This divorce between theory and practice is something that risks further undermining the professionalism of teaching. Somehow, we need to marry the best of theory (which Sam identified as a combination of cognitive science and behavioural psychology, and educational research such as Wiliam or the EEF) alongside the practice of basic skills and strategies through teaching practice across the early career development of teachers. The desired outcome is that teachers emerge into the profession as ‘informed consumers of research’– able to articulate questions about their practice and critically engage with future developments in education research. One possible route forward with this involves greater collaboration between HE and schools – and perhaps this is an area which can be facilitated by research leads.
An example of this was related by Daniel Harvey, who talked about the evolving CPD offer within his school supported by Dr Phil Wood at the University of Leicester. He explained how teachers have engaged in regular sessions to support ‘deliberate enquiry’ – small scale research projects which are presented back to whole-staff and written up as a report. He identified some of the pitfalls of engaging teachers with this kind of research model; not least how the contrived groups and short time-scales undermined the first attempt (both features changed in the adapted model they are currently trialling). The ambition appeared to be to produce high-quality research reports, broadly equivalent to Masters level, perhaps with a view to publishing them as a collection of work.
In truth, however, for all the virtue of taking part in such deliberate enquiry – whether that is formal lesson study or the more informal coaching model we use here at Turnford – I suspect that the utility of trying to raise these projects to publishable standard is limited.
Firstly, the informal link to HE that Daniel’s school enjoys isn’t scalable across a school system (I suspect even Dr Phil’s beneficence would be exhausted eventually). Secondly, there is the problem of the time demands of creating high-quality written research reports; especially against the backdrop of high teacher workload in England presented in Emily Knowles’ session. Lastly, if a teacher is going to invest time reading research, large numbers of context-specific, small-scale case studies or case series studies undertaken by teachers is unlikely to have sort of generalisable impact we want.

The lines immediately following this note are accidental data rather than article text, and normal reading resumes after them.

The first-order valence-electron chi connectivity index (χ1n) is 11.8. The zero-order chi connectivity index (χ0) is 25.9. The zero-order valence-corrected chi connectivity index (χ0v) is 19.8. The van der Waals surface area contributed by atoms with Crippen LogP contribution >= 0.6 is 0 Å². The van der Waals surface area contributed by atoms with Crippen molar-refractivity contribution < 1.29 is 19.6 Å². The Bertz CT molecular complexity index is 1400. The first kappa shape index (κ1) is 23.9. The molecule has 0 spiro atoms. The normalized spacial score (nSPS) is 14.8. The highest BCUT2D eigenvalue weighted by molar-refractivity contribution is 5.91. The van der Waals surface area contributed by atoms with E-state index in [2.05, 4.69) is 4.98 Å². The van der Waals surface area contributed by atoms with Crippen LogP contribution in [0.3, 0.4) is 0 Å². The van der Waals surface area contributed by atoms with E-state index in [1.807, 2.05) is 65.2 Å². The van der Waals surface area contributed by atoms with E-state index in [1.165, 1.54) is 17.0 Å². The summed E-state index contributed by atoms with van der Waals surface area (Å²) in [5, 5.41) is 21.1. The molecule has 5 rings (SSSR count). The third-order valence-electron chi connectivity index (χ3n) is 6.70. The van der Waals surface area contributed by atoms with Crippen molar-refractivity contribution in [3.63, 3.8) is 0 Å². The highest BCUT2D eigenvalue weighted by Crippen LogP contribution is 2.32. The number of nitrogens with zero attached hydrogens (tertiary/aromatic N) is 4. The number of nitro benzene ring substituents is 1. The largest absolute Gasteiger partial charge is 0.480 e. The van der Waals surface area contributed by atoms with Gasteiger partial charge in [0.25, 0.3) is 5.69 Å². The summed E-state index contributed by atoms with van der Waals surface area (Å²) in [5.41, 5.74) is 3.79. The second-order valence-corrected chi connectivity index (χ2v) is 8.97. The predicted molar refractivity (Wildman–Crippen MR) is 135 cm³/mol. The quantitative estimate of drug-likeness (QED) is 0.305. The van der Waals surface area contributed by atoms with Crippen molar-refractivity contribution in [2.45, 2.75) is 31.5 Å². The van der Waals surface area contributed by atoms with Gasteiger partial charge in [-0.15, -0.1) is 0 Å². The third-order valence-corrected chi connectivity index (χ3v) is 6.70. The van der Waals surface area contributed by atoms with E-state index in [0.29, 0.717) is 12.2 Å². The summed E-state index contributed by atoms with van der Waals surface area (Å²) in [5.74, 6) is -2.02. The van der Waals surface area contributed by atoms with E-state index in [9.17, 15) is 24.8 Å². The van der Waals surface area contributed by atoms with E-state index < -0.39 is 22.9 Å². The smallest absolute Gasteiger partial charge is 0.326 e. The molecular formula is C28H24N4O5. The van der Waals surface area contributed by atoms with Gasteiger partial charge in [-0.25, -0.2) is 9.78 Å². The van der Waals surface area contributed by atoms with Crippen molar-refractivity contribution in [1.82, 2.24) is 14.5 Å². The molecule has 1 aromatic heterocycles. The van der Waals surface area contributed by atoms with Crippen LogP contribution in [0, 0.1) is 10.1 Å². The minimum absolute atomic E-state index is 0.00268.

At best, teachers focussing on the action research of other teachers might provide ideas for research projects they might undertake themselves, but at worst I wonder if this might not simply embed the problem of ‘signature pedagogies’ identified by Keven Bartle. One doesn’t have to look very far to find of where such self-contained professional practice merely appears to embed some of the worst misconceptions of the profession.
Many of the problems within our profession have arisen, I believe, because the teachers have been talking to themselves rather too much – reflecting on and recycling current practice rather than looking outward towards the wider body of evidence emerging within psychology and education research. Indeed, if teachers are going to find the time to read, then they could do worse than read ‘Why don’t students like school?’ by Daniel Willingham (which has been the focus of our newly formed ‘Book Club’ this term).
Alternatively, ‘What makes great teaching?’ by Rob Coe, Cesare Aloisi, Steve Higgins and Lee Elliot Major, would be a worthwhile read for any teacher – and this review formed the focus of the final session of the Research Leads Network day.
The report itself deserves more space than I could summarise here (Sean Allison has written a good summary of the highlights)
For me, I suppose the issue that the report underlines is the need for a shift of emphasis when it comes to making assessments of teachers: from high-stakes, summative judgements towards low-stakes, formative and developmental feedback. To that end, might a research lead’s role be developing a toolkit of ways for teachers to investigate their teaching (whether for self-evaluation, peer coaching or mentoring).
One suggestion was using student surveys as a way of investigating teaching. We’ve been developing the use of the MET student survey as a source of insight into teaching. Within the confidential framework of coaching, a number of teachers have used an adapted version of the survey with their classes – and used the results as the basis of selecting a focus for whole-school coaching.
A question Rob Coe raised was whether we could test our (near universal) confidence in our high expectations of students. A question like ‘How often is your teacher satisfied with your work?’ might provide some interesting student feedback on how well our high expectations are communicated.